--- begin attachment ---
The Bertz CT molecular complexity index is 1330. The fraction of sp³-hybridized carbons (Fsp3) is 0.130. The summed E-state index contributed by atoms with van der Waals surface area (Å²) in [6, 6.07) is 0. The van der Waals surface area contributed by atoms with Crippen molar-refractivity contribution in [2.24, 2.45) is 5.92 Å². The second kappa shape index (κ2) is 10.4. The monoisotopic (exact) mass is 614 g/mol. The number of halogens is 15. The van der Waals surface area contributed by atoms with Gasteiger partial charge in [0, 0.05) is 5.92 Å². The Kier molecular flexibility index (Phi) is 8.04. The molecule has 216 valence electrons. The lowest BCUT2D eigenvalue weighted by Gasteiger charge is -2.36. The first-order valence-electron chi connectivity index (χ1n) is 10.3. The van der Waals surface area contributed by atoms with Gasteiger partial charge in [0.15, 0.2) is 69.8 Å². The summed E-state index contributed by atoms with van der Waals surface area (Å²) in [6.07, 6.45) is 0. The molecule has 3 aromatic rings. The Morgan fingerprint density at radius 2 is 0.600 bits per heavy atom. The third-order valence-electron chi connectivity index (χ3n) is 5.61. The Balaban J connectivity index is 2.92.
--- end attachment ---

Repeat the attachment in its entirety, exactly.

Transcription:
The Bertz CT molecular complexity index is 1330. The fraction of sp³-hybridized carbons (Fsp3) is 0.130. The summed E-state index contributed by atoms with van der Waals surface area (Å²) in [6, 6.07) is 0. The van der Waals surface area contributed by atoms with Crippen molar-refractivity contribution in [2.24, 2.45) is 5.92 Å². The second kappa shape index (κ2) is 10.4. The monoisotopic (exact) mass is 614 g/mol. The number of halogens is 15. The van der Waals surface area contributed by atoms with Gasteiger partial charge in [0, 0.05) is 5.92 Å². The Kier molecular flexibility index (Phi) is 8.04. The molecule has 216 valence electrons. The lowest BCUT2D eigenvalue weighted by Gasteiger charge is -2.36. The first-order valence-electron chi connectivity index (χ1n) is 10.3. The van der Waals surface area contributed by atoms with Gasteiger partial charge in [0.15, 0.2) is 69.8 Å². The summed E-state index contributed by atoms with van der Waals surface area (Å²) in [6.07, 6.45) is 0. The molecule has 3 aromatic rings. The Morgan fingerprint density at radius 2 is 0.600 bits per heavy atom. The third-order valence-electron chi connectivity index (χ3n) is 5.61. The Balaban J connectivity index is 2.92.